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Third ventricle

Third ventricle
Scheme showing relations of the ventricles to the surface of the brain.
Latin ventriculus tertius cerebri
Gray's p.813
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Anatomical terms of neuroanatomy

The third ventricle (ventriculus tertius) is one of four connected fluid-filled cavities comprising the ventricular system within the human brain. It is a median cleft in the diencephalon between the two thalami, and is filled with cerebrospinal fluid (CSF).

It is in the midline, between the left and right lateral ventricles. Running through the third ventricle is the interthalamic adhesion, which contains thalamic neurons and fibers that may connect the two thalami.


The third ventricle communicates with the lateral ventricles anteriorly by the interventricular foramina (of Monro). It also communicates with the fourth ventricle posteriorly by the cerebral aqueduct (of Sylvius).


The third ventricle, like other parts of the ventricular system of the brain, develops from the central canal of the neural tube. Specifically, it originates from the portion of the tube that is present in the developing prosencephalon, and subsequently in the developing diencephalon.[1]


File:Third ventricle.png
Third ventricle

The third ventricle is bounded by the thalamus and hypothalamus on both the left and right sides. The lamina terminalis forms the anterior wall. The floor is formed by hypothalamic structures. The roof is formed by the ependyma, lining the undersurface of the tela choroidea of the third ventricle.


There are two protrusions on the anterior aspect of the third ventricle:

Additionally, there are two protrusions on the posterior aspect, above the cerebral aqueduct:

In casts of the ventricular system, a small hole may be seen in the body of the third ventricle. This is formed where the two thalami are joined together at the interthalamic adhesion (not seen in all people).

Clinical significance

The floor of the third ventricle is formed by hypothalamic structures and this can be opened surgically between the mamillary bodies and the pituitary gland in a procedure called an endoscopic third ventriculostomy. An endoscopic third ventriculostomy can be performed in order to release extra fluid caused by hydrocephalus.

Several studies have found evidence of ventricular enlargement to be associated with major depression, particularly enlargement of the third ventricle.[2][3][4] These observations are interpreted as indicating a loss of neural tissue in brain regions adjacent to the enlarged ventricle, leading to suggestions that cytokines and related mediators of neurodegeneration may play a role in giving rise to the disease.[5][6][7]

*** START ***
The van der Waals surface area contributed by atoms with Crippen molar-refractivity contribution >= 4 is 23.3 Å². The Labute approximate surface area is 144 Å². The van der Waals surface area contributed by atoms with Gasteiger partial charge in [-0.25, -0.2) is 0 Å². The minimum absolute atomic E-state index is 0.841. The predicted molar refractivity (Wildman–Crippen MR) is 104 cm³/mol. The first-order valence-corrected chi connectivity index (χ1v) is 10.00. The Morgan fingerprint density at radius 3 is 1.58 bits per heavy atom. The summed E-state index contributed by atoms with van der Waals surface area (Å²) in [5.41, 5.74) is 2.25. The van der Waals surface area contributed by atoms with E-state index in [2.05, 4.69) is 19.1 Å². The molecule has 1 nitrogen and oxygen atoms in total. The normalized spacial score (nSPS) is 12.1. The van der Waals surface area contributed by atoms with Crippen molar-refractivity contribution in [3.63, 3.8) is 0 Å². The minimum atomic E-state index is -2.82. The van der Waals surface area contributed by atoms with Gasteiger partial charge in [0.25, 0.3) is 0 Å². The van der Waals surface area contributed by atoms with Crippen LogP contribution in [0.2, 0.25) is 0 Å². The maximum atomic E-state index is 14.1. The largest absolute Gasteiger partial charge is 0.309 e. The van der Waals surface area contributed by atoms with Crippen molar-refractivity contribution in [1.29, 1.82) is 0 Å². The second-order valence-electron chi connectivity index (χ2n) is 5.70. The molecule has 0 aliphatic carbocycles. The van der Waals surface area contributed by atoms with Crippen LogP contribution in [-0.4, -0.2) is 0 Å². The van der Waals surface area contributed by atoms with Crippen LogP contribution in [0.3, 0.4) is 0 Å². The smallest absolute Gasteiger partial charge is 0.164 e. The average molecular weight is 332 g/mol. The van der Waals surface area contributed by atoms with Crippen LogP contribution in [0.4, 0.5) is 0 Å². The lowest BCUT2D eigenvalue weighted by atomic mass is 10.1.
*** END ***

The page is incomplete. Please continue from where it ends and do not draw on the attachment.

See also


  1. ^ Le, Tao; Bhushan, Vikas; Vasan, Neil (2010). First Aid for the USMLE Step 1: 2010 20th Anniversary Edition. USA: The McGraw-Hill Companies, Inc. p. 126. ISBN 978-0-07-163340-6. 
  2. ^ Hendrie, C.A.; Pickles, A.R. (2009). "Depression as an evolutionary adaptation: Implications for the development of preclinical models". Medical Hypotheses 72: 342–347. doi:10.1016/j.mehy.2008.09.053. Retrieved September 25, 2013. 
  3. ^ Hendrie, C.A.; Pickles, A.R. (2010). "Depression as an evolutionary adaptation: Anatomical organisation around the third ventricle". Medical Hypotheses 74: 735–740. doi:10.1016/j.mehy.2009.10.026. Retrieved September 25, 2013. 
  4. ^ Sheline, Yvette (August 2003). "Neuroimaging studies of mood disorder effects on the brain". Biological Psychiatry 54: 338–352. doi:10.1016/s0006-3223(03)00347-0. Retrieved September 25, 2013. 
  5. ^ Manji, Husseini K.; Quiroz, Jorge A.; Sporn, Jonathan; Payne, Jennifer L.; Denicoff, Kirk; Gray, Neil A.; Zarate Jr., Carlos A.; Charney, Dennis S. (April 2003). "Enhancing neuronal plasticity and cellular resilience to develop novel, improved therapeutics for difficult-to-treat depression" 53. pp. 707–742. Retrieved September 25, 2013. 
  6. ^ Miller, A. H.; Maletic, V.; Raison, C. L. (2009). "Inflammation and its discontents: the role of cytokines in the pathophysiology of major depression". Biological Psychiatry 65 (9): 732–741. doi:10.1016/j.biopsych.2008.11.029. 
  7. ^ Raison, C. L.; Capuron, L.; Miller, A. H. (2006). "Cytokines sing the blues: inflammation and the pathogenesis of depression". Trends in Immunology 27 (1): 24–31. PMC 3392963. PMID 16316783. doi:10.1016/ 

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